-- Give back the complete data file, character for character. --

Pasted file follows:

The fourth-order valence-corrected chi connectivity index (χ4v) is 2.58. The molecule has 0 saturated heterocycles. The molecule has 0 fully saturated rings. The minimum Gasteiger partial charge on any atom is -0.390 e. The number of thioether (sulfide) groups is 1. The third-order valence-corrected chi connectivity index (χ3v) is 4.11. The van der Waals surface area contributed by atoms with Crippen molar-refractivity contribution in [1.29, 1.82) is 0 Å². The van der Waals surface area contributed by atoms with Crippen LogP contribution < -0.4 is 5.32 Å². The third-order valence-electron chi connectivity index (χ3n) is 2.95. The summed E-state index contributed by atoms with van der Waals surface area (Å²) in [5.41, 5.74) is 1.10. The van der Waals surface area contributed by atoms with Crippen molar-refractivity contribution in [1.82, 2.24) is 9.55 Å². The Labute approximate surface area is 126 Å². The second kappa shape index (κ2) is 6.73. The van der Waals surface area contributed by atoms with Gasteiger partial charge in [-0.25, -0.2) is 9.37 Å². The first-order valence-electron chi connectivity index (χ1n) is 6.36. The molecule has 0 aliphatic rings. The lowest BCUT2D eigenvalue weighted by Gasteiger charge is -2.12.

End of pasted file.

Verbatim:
The fourth-order valence-corrected chi connectivity index (χ4v) is 2.58. The molecule has 0 saturated heterocycles. The molecule has 0 fully saturated rings. The minimum Gasteiger partial charge on any atom is -0.390 e. The number of thioether (sulfide) groups is 1. The third-order valence-corrected chi connectivity index (χ3v) is 4.11. The van der Waals surface area contributed by atoms with Crippen molar-refractivity contribution in [1.29, 1.82) is 0 Å². The van der Waals surface area contributed by atoms with Crippen LogP contribution < -0.4 is 5.32 Å². The third-order valence-electron chi connectivity index (χ3n) is 2.95. The summed E-state index contributed by atoms with van der Waals surface area (Å²) in [5.41, 5.74) is 1.10. The van der Waals surface area contributed by atoms with Crippen molar-refractivity contribution in [1.82, 2.24) is 9.55 Å². The Labute approximate surface area is 126 Å². The second kappa shape index (κ2) is 6.73. The van der Waals surface area contributed by atoms with Gasteiger partial charge in [-0.25, -0.2) is 9.37 Å². The first-order valence-electron chi connectivity index (χ1n) is 6.36. The molecule has 0 aliphatic rings. The lowest BCUT2D eigenvalue weighted by Gasteiger charge is -2.12.